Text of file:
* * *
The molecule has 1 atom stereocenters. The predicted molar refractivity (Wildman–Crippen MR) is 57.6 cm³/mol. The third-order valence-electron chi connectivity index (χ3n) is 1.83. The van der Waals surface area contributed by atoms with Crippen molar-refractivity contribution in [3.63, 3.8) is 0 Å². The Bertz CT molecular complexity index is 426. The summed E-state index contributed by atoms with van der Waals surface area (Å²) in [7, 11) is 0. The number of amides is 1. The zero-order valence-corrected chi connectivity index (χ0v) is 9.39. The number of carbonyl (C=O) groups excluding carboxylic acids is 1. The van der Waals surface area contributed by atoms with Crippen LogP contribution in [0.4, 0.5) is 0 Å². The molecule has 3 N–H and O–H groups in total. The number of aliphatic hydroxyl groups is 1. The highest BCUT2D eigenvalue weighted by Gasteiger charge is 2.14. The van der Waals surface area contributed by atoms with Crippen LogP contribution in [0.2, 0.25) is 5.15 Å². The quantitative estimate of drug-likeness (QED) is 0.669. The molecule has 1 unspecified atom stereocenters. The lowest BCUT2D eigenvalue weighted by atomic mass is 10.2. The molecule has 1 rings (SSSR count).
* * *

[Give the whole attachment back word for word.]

The molecule has 1 atom stereocenters. The predicted molar refractivity (Wildman–Crippen MR) is 57.6 cm³/mol. The third-order valence-electron chi connectivity index (χ3n) is 1.83. The van der Waals surface area contributed by atoms with Crippen molar-refractivity contribution in [3.63, 3.8) is 0 Å². The Bertz CT molecular complexity index is 426. The summed E-state index contributed by atoms with van der Waals surface area (Å²) in [7, 11) is 0. The number of amides is 1. The zero-order valence-corrected chi connectivity index (χ0v) is 9.39. The number of carbonyl (C=O) groups excluding carboxylic acids is 1. The van der Waals surface area contributed by atoms with Crippen LogP contribution in [0.4, 0.5) is 0 Å². The molecule has 3 N–H and O–H groups in total. The number of aliphatic hydroxyl groups is 1. The highest BCUT2D eigenvalue weighted by Gasteiger charge is 2.14. The van der Waals surface area contributed by atoms with Crippen LogP contribution in [0.2, 0.25) is 5.15 Å². The quantitative estimate of drug-likeness (QED) is 0.669. The molecule has 1 unspecified atom stereocenters. The lowest BCUT2D eigenvalue weighted by atomic mass is 10.2. The molecule has 1 rings (SSSR count).